Wednesday, October 15, 2008


What were you doing on January 25, 1995? Whatever it was, it was almost the last thing you ever did. On that day, the world came within minutes of a nuclear war between the US and Russia. Norway and the United States had launched a research rocket (for charting the Arctic) from a Norwegian island. Following standard protocol, Norway had alerted Russia in advance about the firing, but the message never made its way to the right people. In the middle of the night,

Russian radar detected what looked like a nuclear missile launched toward Moscow from a US submarine.

The military immediately called President Boris Yeltsin, awakening him with the news that the country appeared to be under attack (no word on whether Yeltsin had been in a vodka-induced drunken slumber). The groggy president, for the first time ever, activated the infamous black suitcase that contains the codes for launching nuclear missiles. He had just a few minutes to decide whether to launch any or all of the country's 2,000 hair-trigger nukes at the US. Luckily for the entire world, while Yeltsin was conferring with his highest advisors, Russia's radar showed that the missile was headed out to sea. The red alert was cancelled. World War III was averted. What makes this even more nerve-racking is that Russia's early-warning systems are in much worse shape now than they were in '95. The Institute of Electrical and Electronic Engineers explains that while Russia needs 21 satellites to have a complete, fully-redundant network capable of accurately detecting missile launches, as of 1999 they have only three. Heaven help us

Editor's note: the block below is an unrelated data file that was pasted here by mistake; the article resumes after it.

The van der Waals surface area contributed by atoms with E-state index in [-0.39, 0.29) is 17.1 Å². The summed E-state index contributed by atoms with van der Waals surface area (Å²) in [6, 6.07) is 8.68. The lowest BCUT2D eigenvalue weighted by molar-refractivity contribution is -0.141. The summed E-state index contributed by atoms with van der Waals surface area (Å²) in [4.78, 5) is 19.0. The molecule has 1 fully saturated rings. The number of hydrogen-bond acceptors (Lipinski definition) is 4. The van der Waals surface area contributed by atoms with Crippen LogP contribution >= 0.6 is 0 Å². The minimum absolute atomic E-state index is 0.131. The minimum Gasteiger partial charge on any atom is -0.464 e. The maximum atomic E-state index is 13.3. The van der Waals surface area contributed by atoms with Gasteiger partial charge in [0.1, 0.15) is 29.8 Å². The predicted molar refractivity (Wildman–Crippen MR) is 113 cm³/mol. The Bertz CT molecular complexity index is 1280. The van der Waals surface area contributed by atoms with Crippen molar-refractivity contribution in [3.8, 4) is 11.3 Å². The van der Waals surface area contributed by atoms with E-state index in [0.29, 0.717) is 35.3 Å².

if some Russian bureaucrat again forgets to tell the command and control center that a nearby country is launching a research rocket.


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